“It’s a good thing you can’t laugh at me”, he said sadly and looked piercingly at the tree in case it dared to try. On the lowest branch he spotted a forgotten red ball covered in disintegrating African stamps. While putting it into the cupboard with its fellows he found an idea.
From that day on he sat down every evening after supper and wrote on a red, blue or green piece of paper what had been the best thing that day. Every second Sunday he made himself an especially good cup of tea, allowed himself a piece of cake from Finch’s bakery and read his notes from the past two weeks. He chose the experience most dear to him, like “Met Bertha at the cemetery and took a spontaneous walk to the lighthouse with her.” Many things he had already forgotten and was amazed at what had happened in only two weeks.
He folded the chosen note carefully and put it into one of the transparent ice cream package balls. Before he snapped shut the two halves of the ball he pulled a thread through the hinge. Then he laid it in a box marked with three huge exclamation marks. Whenever he ran out of balls he ate one of the leftover portions of Christmas ice cream from his freezer…

You will find the end of this story in the ebook above.

Words in the wind

We hear of a heat wave in the USA, while here in Berlin, Germany a cold, rainy July spits puddles around usually dusty street corners.
This morning I peered through a silver curtain of rain and saw the rocking chair in the garden moving in a serene rythm. The wind was sitting in it comfortably, telling stories to the sunflowers which were bent attentively over it by the weight of the rain. Maybe it was spinning a yarn about the winter they will never see.
The scene reminded me that often it is the silent, wordless stories that are worth listening to.

New ebook

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….
“Stop!” said Caretta hastily. “Don’t tell me! It won’t work if you don’t keep it secret. Just put it into the nest with the eggs.”
“Put it in the nest?” How could he do that, Daniel wondered.
“Yes, go on, just do it”, urged Caretta.
Daniel didn’t think it could work, but he didn’t want to hurt the turtle’s feelings. So he cupped his hands as if to catch water, imagined his dream into them and laid it softly among the precious eggs.
“And now fill the hole again carefully. Nobody shall know that somebody dug here”, Caretta told him.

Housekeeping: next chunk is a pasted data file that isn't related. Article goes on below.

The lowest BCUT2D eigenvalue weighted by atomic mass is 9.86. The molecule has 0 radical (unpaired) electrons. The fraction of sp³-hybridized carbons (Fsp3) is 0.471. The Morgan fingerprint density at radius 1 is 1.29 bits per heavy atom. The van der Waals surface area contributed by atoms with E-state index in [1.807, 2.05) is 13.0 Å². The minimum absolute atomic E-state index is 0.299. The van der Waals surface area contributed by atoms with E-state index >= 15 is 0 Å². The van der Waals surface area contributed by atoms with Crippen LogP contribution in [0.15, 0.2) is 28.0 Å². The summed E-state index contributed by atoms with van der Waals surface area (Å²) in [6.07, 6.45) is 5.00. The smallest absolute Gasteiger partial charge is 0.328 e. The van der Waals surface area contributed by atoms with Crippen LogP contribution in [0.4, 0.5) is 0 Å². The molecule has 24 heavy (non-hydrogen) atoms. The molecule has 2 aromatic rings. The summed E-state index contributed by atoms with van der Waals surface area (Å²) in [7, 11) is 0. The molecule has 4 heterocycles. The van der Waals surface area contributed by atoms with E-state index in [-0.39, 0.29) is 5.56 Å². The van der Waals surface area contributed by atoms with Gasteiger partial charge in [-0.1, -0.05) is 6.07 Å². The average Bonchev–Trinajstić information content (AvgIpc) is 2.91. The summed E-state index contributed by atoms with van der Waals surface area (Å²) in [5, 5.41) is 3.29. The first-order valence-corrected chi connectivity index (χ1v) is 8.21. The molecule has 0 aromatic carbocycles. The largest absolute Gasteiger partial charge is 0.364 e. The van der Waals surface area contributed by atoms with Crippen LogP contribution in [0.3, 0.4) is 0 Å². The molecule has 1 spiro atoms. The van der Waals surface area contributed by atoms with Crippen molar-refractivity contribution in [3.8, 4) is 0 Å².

Daniel gently shoved all the sand back into the hole. He was amazed how much there was. Then he swept away the imprints of his hands with a palm leaf. Finally he scattered some of the small shells over it that lay everywhere. Now the spot looked just like the rest of the beach. Nobody but Caretta and Daniel knew the secret under the sand. No one on this half of the earth, and no one on the other half, to which Daniel would return tomorrow.
“Now my children can grow inside the eggs, a little bit every day, and your dream will grow with them”, Caretta explained. “It will take about ten weeks. When they are all big enough, they will hatch. Then they and the dream will crawl into the ocean together.”
“What will they do there?” Daniel asked, curious.

Writing: Accidental advice

The morning gave me these tiny flowers that had fallen into the pond, blown by a night wind.
If I could write the way they look: light drifting in dramatic silence on dark, buoyed by mysterious depths, enhanced rather than dismayed by a fall, with a clear, luminuous appeal and a simple unpretentious beauty – then I would have accomplished what I have been working hard at for decades now.
I probably never will.
But it’s such fun to keep trying!

A great night music

There are Nightingales singing all around the house. It is wonderful by day, but the real magic came last night. All was fresh after a heavy spring thunderstorm, silent but for a quiet silver dripping that played in the background. The wind had strewn the paths with blossoms from the apple tree. Their white was luminous in the darkness, and the magnolias and anemones echoed the stars, nearer only and more openly grand. The smell of lilacs lay thick over the garden.
And then the nightingales began their song again.
Greatness and humbleness, sorrow and joy, farewell and welcome, hope and remembrance, all of those and more lay in the liquid, rising, drifting notes, in the whole scene, wove it into a complete, stunning music and an unforgettable moment.